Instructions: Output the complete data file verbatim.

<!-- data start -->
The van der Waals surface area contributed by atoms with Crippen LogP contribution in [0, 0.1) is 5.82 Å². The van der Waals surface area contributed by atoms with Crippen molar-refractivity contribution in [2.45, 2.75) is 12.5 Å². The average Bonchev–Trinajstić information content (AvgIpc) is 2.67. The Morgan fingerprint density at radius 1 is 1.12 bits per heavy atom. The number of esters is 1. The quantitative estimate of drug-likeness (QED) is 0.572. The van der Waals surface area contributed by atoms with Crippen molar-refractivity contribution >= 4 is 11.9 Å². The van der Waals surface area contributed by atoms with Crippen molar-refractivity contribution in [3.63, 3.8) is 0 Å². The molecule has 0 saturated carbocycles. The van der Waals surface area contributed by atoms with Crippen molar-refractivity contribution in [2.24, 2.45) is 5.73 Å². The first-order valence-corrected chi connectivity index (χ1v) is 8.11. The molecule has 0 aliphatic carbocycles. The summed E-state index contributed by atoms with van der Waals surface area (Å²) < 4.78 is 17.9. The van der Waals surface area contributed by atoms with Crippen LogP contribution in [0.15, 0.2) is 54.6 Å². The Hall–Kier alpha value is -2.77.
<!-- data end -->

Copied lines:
The van der Waals surface area contributed by atoms with Crippen LogP contribution in [0, 0.1) is 5.82 Å². The van der Waals surface area contributed by atoms with Crippen molar-refractivity contribution in [2.45, 2.75) is 12.5 Å². The average Bonchev–Trinajstić information content (AvgIpc) is 2.67. The Morgan fingerprint density at radius 1 is 1.12 bits per heavy atom. The number of esters is 1. The quantitative estimate of drug-likeness (QED) is 0.572. The van der Waals surface area contributed by atoms with Crippen molar-refractivity contribution >= 4 is 11.9 Å². The van der Waals surface area contributed by atoms with Crippen molar-refractivity contribution in [3.63, 3.8) is 0 Å². The molecule has 0 saturated carbocycles. The van der Waals surface area contributed by atoms with Crippen molar-refractivity contribution in [2.24, 2.45) is 5.73 Å². The first-order valence-corrected chi connectivity index (χ1v) is 8.11. The molecule has 0 aliphatic carbocycles. The summed E-state index contributed by atoms with van der Waals surface area (Å²) < 4.78 is 17.9. The van der Waals surface area contributed by atoms with Crippen LogP contribution in [0.15, 0.2) is 54.6 Å². The Hall–Kier alpha value is -2.77.